Dr. Sobey completed his medical training at the University of Alberta in 1986, and a fellowship in Addictions at University of Cleveland Hospitals and Case Western Reserve University in 1989. He received Board Certification from the American Board of Addiction Medicine in 2010 and became a certificate of the Canadian Society of Addiction Medicine in 2012, and is a Clinical Instructor at the University of British Columbia Faculty of Medicine, Department of Family Practice.

Dr. Sobey was formerly the Regional Divisional Lead for Addictions in Fraser Health Authority from April 2011 to May 2013. He was on the Member Advisory Committee on Opiate Dependence – College of Physicians and Surgeons of British Columbia (CPSBC) from 2002 to 2013 and was Chair of the committee from 2011 until 2013. He is also the former chair of CPSBC Methadone Maintenance Committee.

Dr. Sobey is a full-time addiction medicine physician and is currently the lead physician and an addiction medicine consultant for the Royal Columbian Hospital Addiction Medicine Service in New Westminster, BC. He also acts as an Occupational Addiction Medicine consultant to both public and private organizations. He has an active methadone practice in New Westminster and also works in abstinence-based care.

Dr. Carson McPherson

Carson holds a Doctor of Social Science, Master of Science, and Master of Business Administration degrees.

Carson brings a wealth of knowledge and experience to the organization, as well as a passion for recovery-oriented treatment. As a leader in both addiction care and research, Carson has presented at numerous national conferences and has published a variety of peer-reviewed research in the area of substance use, chronic pain, health systems, knowledge mobilization and family system impacts of addiction.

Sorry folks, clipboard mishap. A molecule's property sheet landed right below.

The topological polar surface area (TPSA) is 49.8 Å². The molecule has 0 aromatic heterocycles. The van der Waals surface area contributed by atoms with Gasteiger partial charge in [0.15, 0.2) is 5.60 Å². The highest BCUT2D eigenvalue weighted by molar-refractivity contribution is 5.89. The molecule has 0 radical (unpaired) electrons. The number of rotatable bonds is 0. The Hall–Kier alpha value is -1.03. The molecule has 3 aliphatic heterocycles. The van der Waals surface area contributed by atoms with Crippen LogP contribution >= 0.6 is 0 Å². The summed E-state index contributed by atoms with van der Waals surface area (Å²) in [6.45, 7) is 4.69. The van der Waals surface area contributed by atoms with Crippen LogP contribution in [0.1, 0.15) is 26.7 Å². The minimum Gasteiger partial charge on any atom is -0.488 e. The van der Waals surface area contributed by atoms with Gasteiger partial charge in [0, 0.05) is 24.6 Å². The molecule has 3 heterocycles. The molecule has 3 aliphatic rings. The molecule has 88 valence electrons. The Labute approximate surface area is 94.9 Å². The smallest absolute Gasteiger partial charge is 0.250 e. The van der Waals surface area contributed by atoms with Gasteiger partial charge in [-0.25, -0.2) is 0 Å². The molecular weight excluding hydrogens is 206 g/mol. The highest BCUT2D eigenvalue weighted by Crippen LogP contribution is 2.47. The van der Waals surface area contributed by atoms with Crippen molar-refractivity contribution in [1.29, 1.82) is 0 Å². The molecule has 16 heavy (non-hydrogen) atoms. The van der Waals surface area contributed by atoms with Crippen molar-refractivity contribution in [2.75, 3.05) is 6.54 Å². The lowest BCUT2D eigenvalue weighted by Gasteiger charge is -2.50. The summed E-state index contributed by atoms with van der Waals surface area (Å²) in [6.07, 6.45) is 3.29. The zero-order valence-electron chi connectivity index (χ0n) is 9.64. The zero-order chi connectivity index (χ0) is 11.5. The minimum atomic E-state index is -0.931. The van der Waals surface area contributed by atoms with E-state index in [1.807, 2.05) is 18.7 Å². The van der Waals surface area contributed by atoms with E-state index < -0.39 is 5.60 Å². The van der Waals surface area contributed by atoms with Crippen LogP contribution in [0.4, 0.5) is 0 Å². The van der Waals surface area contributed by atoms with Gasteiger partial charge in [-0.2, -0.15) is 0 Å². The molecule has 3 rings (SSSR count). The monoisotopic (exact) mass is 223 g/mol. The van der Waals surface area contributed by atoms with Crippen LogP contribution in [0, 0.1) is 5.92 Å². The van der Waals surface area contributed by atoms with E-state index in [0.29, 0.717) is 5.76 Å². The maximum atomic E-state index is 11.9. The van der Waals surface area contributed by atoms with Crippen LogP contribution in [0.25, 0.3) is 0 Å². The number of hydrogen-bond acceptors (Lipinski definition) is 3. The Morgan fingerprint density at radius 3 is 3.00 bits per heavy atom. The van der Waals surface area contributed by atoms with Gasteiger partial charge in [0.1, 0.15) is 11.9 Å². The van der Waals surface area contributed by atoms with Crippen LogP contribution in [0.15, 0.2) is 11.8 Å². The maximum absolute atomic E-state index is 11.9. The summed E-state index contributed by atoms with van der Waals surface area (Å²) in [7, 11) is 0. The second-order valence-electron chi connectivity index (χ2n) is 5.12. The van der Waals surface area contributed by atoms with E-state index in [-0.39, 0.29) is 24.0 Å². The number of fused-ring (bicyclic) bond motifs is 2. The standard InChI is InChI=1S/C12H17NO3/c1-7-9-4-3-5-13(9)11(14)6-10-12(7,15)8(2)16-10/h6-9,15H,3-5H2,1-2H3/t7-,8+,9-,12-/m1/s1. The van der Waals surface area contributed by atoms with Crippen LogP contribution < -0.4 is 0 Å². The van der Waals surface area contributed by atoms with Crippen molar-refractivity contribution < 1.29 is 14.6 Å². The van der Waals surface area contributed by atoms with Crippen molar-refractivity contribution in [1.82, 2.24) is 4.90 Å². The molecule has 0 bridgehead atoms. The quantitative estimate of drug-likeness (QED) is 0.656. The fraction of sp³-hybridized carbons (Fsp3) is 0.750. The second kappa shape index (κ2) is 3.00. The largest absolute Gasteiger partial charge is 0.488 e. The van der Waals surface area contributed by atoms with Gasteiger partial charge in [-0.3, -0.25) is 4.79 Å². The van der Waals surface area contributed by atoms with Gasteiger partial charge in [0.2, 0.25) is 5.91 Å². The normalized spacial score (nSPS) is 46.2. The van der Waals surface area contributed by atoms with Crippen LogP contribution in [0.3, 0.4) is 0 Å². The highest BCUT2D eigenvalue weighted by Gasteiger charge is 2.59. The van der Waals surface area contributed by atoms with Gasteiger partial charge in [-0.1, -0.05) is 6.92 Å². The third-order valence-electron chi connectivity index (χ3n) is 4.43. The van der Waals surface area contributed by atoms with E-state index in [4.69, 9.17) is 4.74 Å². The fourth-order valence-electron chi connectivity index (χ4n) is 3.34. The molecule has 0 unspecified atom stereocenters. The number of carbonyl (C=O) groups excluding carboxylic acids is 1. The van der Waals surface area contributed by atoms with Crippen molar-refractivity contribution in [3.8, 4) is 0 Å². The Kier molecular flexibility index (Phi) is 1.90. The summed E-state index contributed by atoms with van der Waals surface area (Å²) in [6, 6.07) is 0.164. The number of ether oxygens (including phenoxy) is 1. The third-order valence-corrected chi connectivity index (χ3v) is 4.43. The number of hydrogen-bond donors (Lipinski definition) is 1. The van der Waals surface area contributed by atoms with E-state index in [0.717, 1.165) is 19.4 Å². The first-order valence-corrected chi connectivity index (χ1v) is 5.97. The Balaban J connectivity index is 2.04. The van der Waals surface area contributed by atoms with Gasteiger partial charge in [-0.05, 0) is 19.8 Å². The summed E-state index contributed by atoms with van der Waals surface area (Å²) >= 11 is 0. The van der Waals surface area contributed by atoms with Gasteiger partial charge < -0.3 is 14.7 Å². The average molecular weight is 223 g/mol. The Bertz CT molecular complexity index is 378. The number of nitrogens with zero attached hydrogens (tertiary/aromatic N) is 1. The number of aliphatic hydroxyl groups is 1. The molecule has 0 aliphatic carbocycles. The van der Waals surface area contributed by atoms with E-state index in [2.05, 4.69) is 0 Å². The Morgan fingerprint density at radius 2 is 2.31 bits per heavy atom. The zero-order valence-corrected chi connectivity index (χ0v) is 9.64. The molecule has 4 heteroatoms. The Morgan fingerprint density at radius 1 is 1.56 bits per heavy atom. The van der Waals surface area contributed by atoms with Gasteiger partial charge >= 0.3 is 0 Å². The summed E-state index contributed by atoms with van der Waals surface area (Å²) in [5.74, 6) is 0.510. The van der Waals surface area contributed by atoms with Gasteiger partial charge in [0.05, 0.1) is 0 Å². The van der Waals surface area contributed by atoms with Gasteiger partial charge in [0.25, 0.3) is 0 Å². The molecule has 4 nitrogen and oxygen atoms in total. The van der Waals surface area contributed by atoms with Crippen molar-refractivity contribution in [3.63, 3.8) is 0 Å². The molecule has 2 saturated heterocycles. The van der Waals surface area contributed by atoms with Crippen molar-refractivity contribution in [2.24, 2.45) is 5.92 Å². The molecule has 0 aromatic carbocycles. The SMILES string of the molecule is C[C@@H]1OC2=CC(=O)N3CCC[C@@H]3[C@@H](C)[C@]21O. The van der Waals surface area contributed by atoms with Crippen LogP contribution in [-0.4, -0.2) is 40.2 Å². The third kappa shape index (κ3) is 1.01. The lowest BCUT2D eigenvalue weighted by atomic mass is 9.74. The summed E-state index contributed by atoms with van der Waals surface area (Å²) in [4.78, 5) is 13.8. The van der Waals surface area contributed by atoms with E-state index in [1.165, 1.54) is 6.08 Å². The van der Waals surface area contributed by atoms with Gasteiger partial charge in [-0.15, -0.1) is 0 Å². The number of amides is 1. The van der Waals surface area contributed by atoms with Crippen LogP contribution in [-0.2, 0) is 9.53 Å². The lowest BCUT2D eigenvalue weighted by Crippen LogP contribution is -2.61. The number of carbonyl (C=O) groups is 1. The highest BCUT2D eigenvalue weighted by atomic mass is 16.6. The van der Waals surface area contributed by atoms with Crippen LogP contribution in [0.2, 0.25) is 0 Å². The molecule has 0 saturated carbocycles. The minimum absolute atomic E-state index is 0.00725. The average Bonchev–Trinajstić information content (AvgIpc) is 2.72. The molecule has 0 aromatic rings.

Carson is also the Senior Advisor for Recovery Research at the British Columbia Centre on Substance Use, sits on the National Policy Committee for the Canadian Society of Addiction Medicine and is a member of the Board for the BC Recovery Council. In addition, he is an adjunct faculty member at Vancouver Island University.

Darren Erickson

Although I have trained as an engineer and held various technical and leadership roles in my 20 years working in refineries in western Canada and the US, my ‘real’ education comes from listening to colleagues, friends and family who work in the trades; from hands-on-tools to CEOs.  Currently, while working with my team of supply chain professionals in the Regional Municipality of Wood Buffalo, we are listening to understand and help solve the challenges that our industry and many trade workers are experiencing.  As a result of their struggles, many highly skilled trades people are leaving the industry.  As such, it is critical that our industries, contractor companies, labour organizations and support services work together to attract, support and retain the skilled trades required for our essential services.  It is through collaboration and working towards a common goal of viability of Canada’s energy industry that together we can address the looming threat of labor shortages.